“The light music of whiskey falling into a glass — an agreeable interlude.” – James Joyce
Nomenclature is important in the world of alcohol. Terms matter. Confuse a digestif and an aperitif at your peril. So let’s start this conversation by noting that “whiskey” is made in Ireland and the USA and “whisky” is made everywhere else. The word “spirit” also has a long and deep history. Middle Eastern alchemists believed their distillations were leaving the spirit of the grain behind. Traveling monks passed the spirit of Jesus onto believers when they doled out sacraments at medieval services in order to bolster church numbers. Those monks were serving their early followers aqua vitae, literally the “water of life.”
When the monks’ travels took them to medieval Ireland, that spirit evolved into whiskey. Surely all of our souls are better for it.
In keeping with our desire to help you up your game with regards to all things alcohol, our latest guide to Gateway Drinks guide is taking on Irish Whiskey. Let’s look at how some wandering monks deliver this incredible elixir to the world.
IRELAND AND JESUS
“What whiskey will not cure, there is no cure for.” – Irish Proverb
The word whiskey is a direct Anglicization of the Irish Gaelic uisce beatha — roughly pronounced ooshkay bedah. It’s a direct translation of aqua vitae. Uisce morphed into the word whiskey as time went on and English became the prominent language in Ireland. Try pronouncing uisce like Sean Connery a couple times and you’ll likely end up saying whiskey after a few tries. Especially if you’ve had a few sips of the stuff.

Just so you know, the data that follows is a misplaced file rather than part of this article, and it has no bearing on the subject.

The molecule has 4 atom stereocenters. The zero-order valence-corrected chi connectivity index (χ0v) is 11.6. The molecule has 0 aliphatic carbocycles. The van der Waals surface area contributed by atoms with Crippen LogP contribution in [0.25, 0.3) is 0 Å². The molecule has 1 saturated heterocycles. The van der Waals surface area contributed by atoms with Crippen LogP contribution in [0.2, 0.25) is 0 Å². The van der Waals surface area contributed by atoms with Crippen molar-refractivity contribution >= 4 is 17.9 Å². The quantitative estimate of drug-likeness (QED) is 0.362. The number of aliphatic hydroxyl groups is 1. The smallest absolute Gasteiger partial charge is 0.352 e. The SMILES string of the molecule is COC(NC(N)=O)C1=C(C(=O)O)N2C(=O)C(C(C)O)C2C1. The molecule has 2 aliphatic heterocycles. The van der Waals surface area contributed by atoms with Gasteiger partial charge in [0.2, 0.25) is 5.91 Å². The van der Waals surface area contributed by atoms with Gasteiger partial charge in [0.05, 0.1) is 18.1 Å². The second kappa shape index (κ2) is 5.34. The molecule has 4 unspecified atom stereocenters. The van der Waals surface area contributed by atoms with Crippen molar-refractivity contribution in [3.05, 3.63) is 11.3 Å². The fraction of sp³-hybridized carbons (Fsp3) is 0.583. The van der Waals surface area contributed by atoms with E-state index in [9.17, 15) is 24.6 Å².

Italian monks borrowed the process of distillation from the Islamic enlightenment era Arabs who, in turn, refined the practice from Greek and Chinese alchemists. Those Italian monks had been brewing beer and barreling wine for centuries, but the addition of distillation meant they could distill that wine into brandy — which got them way drunker way faster. They called their concoction aqua vitae and it was a cornerstone of the sacrament in medieval days. Around 1000CE, Irish and Italian monks were traveling back and forth from Ireland and Rome to help bolster the religion’s hold in converting the Celtic pagans of the British Isles — it was a recipe for cultural exchange.
Peter Mulryan points out in The Whiskeys of Ireland that this traveling meant that distillation was brought to Ireland sometime between 1000 and 1200, possibly to start making perfumes at first, but definitely to start distilling grains, too. The area lacked barrels for aging (again, no wine culture) so aging in barrels was not a necessary component of whiskey yet. Imagine a product a lot closer to undiluted vodka or Everclear than anything remotely close to a whiskey we drink today.